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Butler Writing Guide

Types of Writing Assignments

Your professor may assign any of the following types of writing assignments

Narration: Narration, a story that follows a sequence of time (not necessarily chronologically).  These links explain narration:     Examples     Definition

Classification/Division: Classification and division are two strategies that help explain complex topics by breaking it down into sub-topics. These links explain classification and division:  Example     Tips     Procedure

Comparison/Contrast: Effective comparison/contrast explains similarities and/or differences of two topics. These links explain comparison/contrast:  Example     Procedure

Causal analysis: Causal analysis explains the relationship between causes and effects. These links explain causal analysis:     Tips     Procedure     Procedure

Argument: Argument is a strategy to convince or persuade the audience to accept the validity of the writer's thesis. These links explain argument:     Procedure     Tips     Examples

 

 


Click here for information on "making sense" of a writing assignment.

Your professors will require you to write at an academic level.  For information on how to write an academic paper, click here.

If you are assigned a Research Paper click on the tab to the left,"Research & Citations", for an explanation of all aspects of the research paper.

Choosing a Topic

The first step in many writing projects (especially research projects) is to select a topic.  Your professor may assign a topic, you may choose a topic from a list, or you may be given free rein to choose any topic.

Things to Consider when Choosing a Topic

  • Don't choose a topic that is too broad.
  • Choose a topic that interests you.
  • Choose a topic that will enable you to read and understand the literature.
  • Choose a topic that has resources available. Make sure there are enough to write a good paper.

Narrowing the Topic

  • Limit to a particular population or age group, for example, infants, teenagers, college students, or adults.
  • Limit to a particular environment, such as schools.
  • Limit to an ethnic background, such as Asian Americans.
  • Limit by a particular theory or approach. For example, in Psychology, you might limit to behavior modification.
  • Limit to a methodology such as only field experiments, or research studies, or naturalistic observations.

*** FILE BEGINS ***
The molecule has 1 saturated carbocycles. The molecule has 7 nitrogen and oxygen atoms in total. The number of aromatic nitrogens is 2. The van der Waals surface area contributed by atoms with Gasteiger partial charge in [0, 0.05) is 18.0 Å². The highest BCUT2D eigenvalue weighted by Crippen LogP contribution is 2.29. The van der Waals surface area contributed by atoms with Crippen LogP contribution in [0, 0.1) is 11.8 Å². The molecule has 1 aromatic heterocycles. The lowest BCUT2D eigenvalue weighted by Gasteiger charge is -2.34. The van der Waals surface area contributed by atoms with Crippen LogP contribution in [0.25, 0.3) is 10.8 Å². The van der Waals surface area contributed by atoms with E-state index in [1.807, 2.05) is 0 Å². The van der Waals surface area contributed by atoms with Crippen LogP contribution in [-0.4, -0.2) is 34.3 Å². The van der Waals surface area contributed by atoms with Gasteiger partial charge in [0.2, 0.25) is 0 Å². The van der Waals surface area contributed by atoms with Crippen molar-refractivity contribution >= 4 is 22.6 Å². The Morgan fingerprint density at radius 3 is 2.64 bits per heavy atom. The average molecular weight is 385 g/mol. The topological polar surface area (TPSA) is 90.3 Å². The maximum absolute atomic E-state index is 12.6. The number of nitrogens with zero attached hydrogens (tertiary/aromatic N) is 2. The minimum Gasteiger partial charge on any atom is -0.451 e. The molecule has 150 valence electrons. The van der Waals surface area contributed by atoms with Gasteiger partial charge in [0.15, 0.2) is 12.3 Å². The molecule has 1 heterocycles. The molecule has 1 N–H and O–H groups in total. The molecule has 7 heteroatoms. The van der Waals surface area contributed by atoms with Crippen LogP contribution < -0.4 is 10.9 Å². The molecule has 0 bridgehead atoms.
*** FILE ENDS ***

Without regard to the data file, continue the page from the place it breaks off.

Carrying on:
Ready?

Can you state your topic as a question? For example, "What is the effect of television violence on children?" Or write it as a statement in a sentence or two. For example, "Watching television with too much violence can have a negative impact on children."

Freewriting and Brainstorming

To start any assignment, it is important to begin to "put words to paper."  Many students choose to freewrite or focus free write

You may also consider graphic organizers. Graphic organizers are important visuals to generate ideas and to organize ideas into common forms of writing and thinking.

Links for help with:

Freewriting     Definition/Examples

Graphic organizers     Exercises     

Concept mapping     Exercises/Examples

Thesis / Purpose

Unity relates all elements:

  • Words relate the ideas in a sentence.
  • Sentences relate to the topic sentence of the paragraph.
  • Paragraphs relate to the thesis/purpose statement of your writing.

For many writing assignments this unifying idea is expressed in a thesis statement or purpose statement.  In some instances, arguments are unified by a claim

All of these statements have three essential qualities.

  1. The statement must restrict the general subject to the specific elements of the subject in your writing.
  2. The statement must unify these elements into the rhetorical strategy that you will use in your writing.
  3. The statement must use precise vocabulary to clarify the terms of your writing. 

Most importantly, the thesis or purpose statement is a "contract" between you and your reader. You must "deliver" what you promise.

Links for help with:

Difference between a thesis and a purpose statement     Examples

Thesis statements     Procedure        Examples     Examples

Claims in arguments     Definition   

Outlining

Your professor may include an outline (or other organizational technique) as part of the assignment, but if he or she doesn't you may still decide to create an outline to help organize your ideas.   

Links for help with:

Outlines     Definition     Definition